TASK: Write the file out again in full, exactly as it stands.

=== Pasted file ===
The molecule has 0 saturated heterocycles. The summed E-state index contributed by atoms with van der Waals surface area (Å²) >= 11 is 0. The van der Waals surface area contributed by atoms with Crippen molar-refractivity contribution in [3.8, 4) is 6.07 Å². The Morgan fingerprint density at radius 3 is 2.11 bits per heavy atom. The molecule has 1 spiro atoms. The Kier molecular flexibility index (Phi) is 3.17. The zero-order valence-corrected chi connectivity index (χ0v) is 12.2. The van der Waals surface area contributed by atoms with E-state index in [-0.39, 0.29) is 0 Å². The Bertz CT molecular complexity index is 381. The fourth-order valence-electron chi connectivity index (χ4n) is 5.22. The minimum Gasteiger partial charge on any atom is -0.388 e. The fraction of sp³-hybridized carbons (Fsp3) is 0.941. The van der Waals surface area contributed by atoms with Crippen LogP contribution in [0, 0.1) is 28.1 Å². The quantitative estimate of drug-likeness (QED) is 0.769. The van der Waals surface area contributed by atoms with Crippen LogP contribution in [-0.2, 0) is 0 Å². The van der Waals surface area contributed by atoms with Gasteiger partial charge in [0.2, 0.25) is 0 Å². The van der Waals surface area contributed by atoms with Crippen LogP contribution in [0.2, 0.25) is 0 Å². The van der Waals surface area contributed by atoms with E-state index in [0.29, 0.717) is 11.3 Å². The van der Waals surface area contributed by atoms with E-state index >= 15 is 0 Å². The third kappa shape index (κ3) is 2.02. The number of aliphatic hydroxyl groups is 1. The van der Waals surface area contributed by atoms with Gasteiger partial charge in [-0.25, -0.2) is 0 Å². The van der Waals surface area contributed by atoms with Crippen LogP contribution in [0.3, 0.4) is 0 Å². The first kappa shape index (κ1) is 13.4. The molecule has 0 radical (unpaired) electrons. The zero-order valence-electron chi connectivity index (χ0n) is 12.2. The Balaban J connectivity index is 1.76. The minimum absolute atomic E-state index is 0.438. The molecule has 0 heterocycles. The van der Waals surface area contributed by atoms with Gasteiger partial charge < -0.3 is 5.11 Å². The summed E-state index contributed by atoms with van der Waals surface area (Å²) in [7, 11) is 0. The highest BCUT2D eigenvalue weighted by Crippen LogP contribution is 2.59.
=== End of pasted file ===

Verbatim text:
The molecule has 0 saturated heterocycles. The summed E-state index contributed by atoms with van der Waals surface area (Å²) >= 11 is 0. The van der Waals surface area contributed by atoms with Crippen molar-refractivity contribution in [3.8, 4) is 6.07 Å². The Morgan fingerprint density at radius 3 is 2.11 bits per heavy atom. The molecule has 1 spiro atoms. The Kier molecular flexibility index (Phi) is 3.17. The zero-order valence-corrected chi connectivity index (χ0v) is 12.2. The van der Waals surface area contributed by atoms with E-state index in [-0.39, 0.29) is 0 Å². The Bertz CT molecular complexity index is 381. The fourth-order valence-electron chi connectivity index (χ4n) is 5.22. The minimum Gasteiger partial charge on any atom is -0.388 e. The fraction of sp³-hybridized carbons (Fsp3) is 0.941. The van der Waals surface area contributed by atoms with Crippen LogP contribution in [0, 0.1) is 28.1 Å². The quantitative estimate of drug-likeness (QED) is 0.769. The van der Waals surface area contributed by atoms with Crippen LogP contribution in [-0.2, 0) is 0 Å². The van der Waals surface area contributed by atoms with Gasteiger partial charge in [0.2, 0.25) is 0 Å². The van der Waals surface area contributed by atoms with Crippen LogP contribution in [0.2, 0.25) is 0 Å². The van der Waals surface area contributed by atoms with E-state index in [0.29, 0.717) is 11.3 Å². The van der Waals surface area contributed by atoms with E-state index >= 15 is 0 Å². The third kappa shape index (κ3) is 2.02. The number of aliphatic hydroxyl groups is 1. The van der Waals surface area contributed by atoms with Gasteiger partial charge in [-0.25, -0.2) is 0 Å². The van der Waals surface area contributed by atoms with Crippen LogP contribution in [0.3, 0.4) is 0 Å². The first kappa shape index (κ1) is 13.4. The molecule has 0 radical (unpaired) electrons. The zero-order valence-electron chi connectivity index (χ0n) is 12.2. The Balaban J connectivity index is 1.76. The minimum absolute atomic E-state index is 0.438. The molecule has 0 heterocycles. The van der Waals surface area contributed by atoms with Gasteiger partial charge < -0.3 is 5.11 Å². The summed E-state index contributed by atoms with van der Waals surface area (Å²) in [7, 11) is 0. The highest BCUT2D eigenvalue weighted by Crippen LogP contribution is 2.59.